Starter cultures are recommended by many as a superior way to prepare fermented food. However, for centuries people in many cultures have prepared fermented vegetables, sauerkraut, kefir and many other foods without the use of starter cultures. Therefore, the question is
I’ve fermented vegetables both with and without a starter culture and can both work well. However, a high-quality starter culture yields superior results. Why is this so?
This article will focus on three questions:
- Is there a difference between wild fermentation and using starter cultures?
- Are there any advantages of starter cultures?
- What starter cultures are best?
Starter cultures vs wild fermentation
Spontaneous fermentation refers to the process of letting natural bacteria already present on vegetables or in the milk to start the fermentation process. Therefore, no microorganisms are added for this process to happen. However, the right environment needs to be created to promote bacterial growth. This might involve shredding vegetables, adding salt, using airlocks, or keeping the right temperature.
Microorganisms are present in most vegetables and raw, unpasteurized milk or cream. Cabbage, carrots, celery and many other vegetables can have up to 40 different bacteria species naturally occurring. Some bacteria species will, under the right circumstances, start consuming sugars present in vegetables and dairy. This process produces other substances including lactic acid. Lactic acid is responsible for the familiar tart, tangy flavor of fermented foods.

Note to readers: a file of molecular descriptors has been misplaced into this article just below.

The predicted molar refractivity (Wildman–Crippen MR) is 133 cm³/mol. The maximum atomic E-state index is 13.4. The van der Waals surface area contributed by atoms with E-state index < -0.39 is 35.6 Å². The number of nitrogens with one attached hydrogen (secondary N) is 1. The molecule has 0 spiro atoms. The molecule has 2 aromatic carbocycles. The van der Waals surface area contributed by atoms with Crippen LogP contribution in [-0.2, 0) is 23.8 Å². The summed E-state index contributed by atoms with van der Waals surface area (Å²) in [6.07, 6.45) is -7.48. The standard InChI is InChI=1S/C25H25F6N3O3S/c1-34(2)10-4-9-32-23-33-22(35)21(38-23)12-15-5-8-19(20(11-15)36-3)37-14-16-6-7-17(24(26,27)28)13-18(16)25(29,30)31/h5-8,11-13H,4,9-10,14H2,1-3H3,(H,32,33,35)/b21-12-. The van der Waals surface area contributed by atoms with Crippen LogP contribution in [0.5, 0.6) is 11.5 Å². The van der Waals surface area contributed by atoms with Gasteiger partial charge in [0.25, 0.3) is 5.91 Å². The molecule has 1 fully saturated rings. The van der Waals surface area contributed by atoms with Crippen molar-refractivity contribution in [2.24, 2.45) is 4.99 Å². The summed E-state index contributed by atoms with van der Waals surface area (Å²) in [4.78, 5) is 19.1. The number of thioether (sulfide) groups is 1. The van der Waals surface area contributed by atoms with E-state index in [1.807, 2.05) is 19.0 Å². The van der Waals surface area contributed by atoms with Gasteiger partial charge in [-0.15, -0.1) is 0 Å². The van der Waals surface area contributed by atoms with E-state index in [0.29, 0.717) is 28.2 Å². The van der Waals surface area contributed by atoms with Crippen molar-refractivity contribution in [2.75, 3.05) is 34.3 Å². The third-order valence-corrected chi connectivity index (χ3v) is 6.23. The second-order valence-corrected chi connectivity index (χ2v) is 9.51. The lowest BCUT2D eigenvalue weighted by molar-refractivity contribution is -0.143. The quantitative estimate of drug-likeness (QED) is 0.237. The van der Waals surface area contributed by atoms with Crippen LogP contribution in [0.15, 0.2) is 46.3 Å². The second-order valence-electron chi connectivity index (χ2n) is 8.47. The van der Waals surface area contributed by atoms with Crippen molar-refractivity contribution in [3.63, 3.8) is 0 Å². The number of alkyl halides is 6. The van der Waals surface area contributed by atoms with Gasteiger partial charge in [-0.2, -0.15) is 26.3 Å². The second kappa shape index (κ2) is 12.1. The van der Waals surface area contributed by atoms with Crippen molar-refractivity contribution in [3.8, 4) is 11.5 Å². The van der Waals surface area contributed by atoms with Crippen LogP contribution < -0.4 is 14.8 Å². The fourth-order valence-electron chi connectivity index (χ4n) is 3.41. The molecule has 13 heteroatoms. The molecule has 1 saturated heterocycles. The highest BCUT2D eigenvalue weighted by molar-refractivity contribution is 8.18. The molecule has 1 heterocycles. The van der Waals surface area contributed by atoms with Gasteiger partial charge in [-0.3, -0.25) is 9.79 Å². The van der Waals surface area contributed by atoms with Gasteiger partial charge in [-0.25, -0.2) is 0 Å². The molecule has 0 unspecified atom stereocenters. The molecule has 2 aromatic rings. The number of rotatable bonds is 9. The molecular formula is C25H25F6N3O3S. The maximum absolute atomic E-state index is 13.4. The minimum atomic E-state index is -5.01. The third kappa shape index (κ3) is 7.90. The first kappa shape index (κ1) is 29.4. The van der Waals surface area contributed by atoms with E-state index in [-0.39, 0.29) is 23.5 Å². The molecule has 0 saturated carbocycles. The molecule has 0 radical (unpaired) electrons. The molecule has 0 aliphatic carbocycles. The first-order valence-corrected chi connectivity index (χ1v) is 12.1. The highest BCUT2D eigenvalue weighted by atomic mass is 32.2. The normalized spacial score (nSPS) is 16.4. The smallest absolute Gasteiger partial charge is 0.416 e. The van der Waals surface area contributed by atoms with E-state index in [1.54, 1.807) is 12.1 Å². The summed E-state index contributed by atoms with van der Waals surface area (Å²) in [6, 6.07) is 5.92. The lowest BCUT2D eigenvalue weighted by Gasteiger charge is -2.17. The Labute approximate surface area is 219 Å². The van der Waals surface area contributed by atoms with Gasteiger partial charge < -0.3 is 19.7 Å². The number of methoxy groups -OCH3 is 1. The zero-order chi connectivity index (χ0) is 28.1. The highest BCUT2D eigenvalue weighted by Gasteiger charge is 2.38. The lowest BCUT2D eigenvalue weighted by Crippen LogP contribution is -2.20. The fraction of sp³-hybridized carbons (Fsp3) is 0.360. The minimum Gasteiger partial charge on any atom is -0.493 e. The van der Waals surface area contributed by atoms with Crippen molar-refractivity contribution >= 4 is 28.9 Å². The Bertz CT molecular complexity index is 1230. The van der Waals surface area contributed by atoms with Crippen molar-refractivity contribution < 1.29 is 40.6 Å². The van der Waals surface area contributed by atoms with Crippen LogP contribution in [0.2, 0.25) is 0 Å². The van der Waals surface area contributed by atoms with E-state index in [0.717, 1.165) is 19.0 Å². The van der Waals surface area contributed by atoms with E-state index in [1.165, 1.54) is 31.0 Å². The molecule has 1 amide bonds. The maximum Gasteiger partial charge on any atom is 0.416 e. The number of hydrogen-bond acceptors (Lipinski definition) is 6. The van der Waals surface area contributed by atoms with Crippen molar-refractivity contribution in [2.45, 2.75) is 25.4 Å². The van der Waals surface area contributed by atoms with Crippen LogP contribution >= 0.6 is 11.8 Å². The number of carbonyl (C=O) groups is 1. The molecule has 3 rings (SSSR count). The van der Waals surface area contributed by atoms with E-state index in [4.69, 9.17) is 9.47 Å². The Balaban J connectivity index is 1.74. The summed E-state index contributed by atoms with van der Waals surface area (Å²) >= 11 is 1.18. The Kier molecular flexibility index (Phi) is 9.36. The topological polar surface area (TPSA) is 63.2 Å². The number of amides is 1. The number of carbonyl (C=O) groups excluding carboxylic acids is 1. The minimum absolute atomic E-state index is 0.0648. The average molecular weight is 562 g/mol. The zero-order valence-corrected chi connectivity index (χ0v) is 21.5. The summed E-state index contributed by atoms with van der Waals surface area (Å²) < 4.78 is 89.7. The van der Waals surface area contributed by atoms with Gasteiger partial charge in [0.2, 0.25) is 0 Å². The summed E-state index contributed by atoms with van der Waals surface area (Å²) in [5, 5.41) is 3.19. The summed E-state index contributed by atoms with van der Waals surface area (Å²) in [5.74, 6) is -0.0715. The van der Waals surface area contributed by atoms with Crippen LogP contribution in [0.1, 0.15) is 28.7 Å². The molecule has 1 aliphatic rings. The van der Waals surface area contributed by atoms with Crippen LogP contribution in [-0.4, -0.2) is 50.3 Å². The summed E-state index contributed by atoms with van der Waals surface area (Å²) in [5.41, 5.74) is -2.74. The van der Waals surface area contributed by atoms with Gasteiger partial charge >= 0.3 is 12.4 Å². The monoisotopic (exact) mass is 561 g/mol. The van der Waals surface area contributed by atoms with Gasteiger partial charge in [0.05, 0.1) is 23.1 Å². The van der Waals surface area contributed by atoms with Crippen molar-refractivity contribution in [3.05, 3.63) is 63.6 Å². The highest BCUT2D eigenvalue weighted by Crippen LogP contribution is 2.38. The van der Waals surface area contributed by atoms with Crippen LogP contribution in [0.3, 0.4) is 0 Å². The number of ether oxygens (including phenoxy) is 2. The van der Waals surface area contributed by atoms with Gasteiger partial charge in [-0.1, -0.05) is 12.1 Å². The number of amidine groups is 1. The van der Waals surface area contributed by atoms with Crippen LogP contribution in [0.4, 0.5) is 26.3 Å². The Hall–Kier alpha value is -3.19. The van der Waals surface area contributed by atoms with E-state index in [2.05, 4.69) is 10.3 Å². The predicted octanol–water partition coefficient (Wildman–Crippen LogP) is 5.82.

As stated, for centuries, people used spontaneous or wild fermentation to ferment dairy, cabbage, beer, and wine. I’ve fermented vegetables this way many times and it has worked well. However, wild fermentation is by nature unpredictable and it can result in uneven quality. I’ve sometimes prepared a delicious batch of spontaneously fermented veggies, only to fail with the next batch, even though I did not change the recipe. But that’s the nature of wild fermentation.
Destabilizing factors in spontaneous fermentation
- Natural microorganisms: Wild fermentation means that whatever bacteria and yeast you have on the vegetables will be the ones controlling the fermentation process. There are many different species that naturally are present vegetables. Therefore, the result will depend on what species will dominate fermentation. Aggressive farming and use of pesticides ruins the soil and disturbs the delicate balance between microorganisms naturally inhabiting vegetables.
- Salt: In the case of sauerkraut and fermented vegetables, the salt concentration affects the growth pattern of different bacteria species. Too much salt will prevent the growth of some bacteria but promote other species to grow. And too little salt may allow unwanted bacteria to take control. For example, a salt concentration of 2.0 to 2.5% is often recommended because the lactobacilli strains are slightly inhibited, but the cocci bacteria that are needed to initiate the fermentation process will not be affected. Sometimes the same salt concentration can disturb desirable organisms more than the undesirable since some unwanted organisms can tolerate salt concentrations up to between 5 and 7%. However, it should be noted that what keeps the bad bacteria at bay is not only the salt but mainly the acidic environment created by the lactobacilli species.
- Temperature: Changes in temperature can affect which bacteria species will grow faster and dominate the batch. In spontaneous fermentation the sequence in which different bacteria species grow is essential. Even a few degrees more or less can change the activity of the microbial process and affect the quality. Therefore, you must control the temperature to succeed.